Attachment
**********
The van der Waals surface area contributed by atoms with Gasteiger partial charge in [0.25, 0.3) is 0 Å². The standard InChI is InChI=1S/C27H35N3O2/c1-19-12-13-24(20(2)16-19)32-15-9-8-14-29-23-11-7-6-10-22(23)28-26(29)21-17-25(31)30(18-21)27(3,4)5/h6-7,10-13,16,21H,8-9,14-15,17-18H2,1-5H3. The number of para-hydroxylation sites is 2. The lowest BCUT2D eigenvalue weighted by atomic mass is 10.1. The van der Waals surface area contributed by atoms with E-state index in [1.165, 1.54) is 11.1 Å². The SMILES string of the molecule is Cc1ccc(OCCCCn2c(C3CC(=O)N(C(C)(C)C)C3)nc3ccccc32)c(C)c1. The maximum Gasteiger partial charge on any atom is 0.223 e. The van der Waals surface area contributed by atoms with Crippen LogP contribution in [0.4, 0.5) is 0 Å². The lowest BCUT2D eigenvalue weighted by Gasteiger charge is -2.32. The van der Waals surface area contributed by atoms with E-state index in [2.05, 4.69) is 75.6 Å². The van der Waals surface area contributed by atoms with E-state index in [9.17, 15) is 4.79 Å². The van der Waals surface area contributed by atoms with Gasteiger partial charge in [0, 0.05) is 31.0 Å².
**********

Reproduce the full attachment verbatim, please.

The van der Waals surface area contributed by atoms with Gasteiger partial charge in [0.25, 0.3) is 0 Å². The standard InChI is InChI=1S/C27H35N3O2/c1-19-12-13-24(20(2)16-19)32-15-9-8-14-29-23-11-7-6-10-22(23)28-26(29)21-17-25(31)30(18-21)27(3,4)5/h6-7,10-13,16,21H,8-9,14-15,17-18H2,1-5H3. The number of para-hydroxylation sites is 2. The lowest BCUT2D eigenvalue weighted by atomic mass is 10.1. The van der Waals surface area contributed by atoms with E-state index in [1.165, 1.54) is 11.1 Å². The SMILES string of the molecule is Cc1ccc(OCCCCn2c(C3CC(=O)N(C(C)(C)C)C3)nc3ccccc32)c(C)c1. The maximum Gasteiger partial charge on any atom is 0.223 e. The van der Waals surface area contributed by atoms with Crippen LogP contribution in [0.4, 0.5) is 0 Å². The lowest BCUT2D eigenvalue weighted by Gasteiger charge is -2.32. The van der Waals surface area contributed by atoms with E-state index in [2.05, 4.69) is 75.6 Å². The van der Waals surface area contributed by atoms with E-state index in [9.17, 15) is 4.79 Å². The van der Waals surface area contributed by atoms with Gasteiger partial charge in [0, 0.05) is 31.0 Å².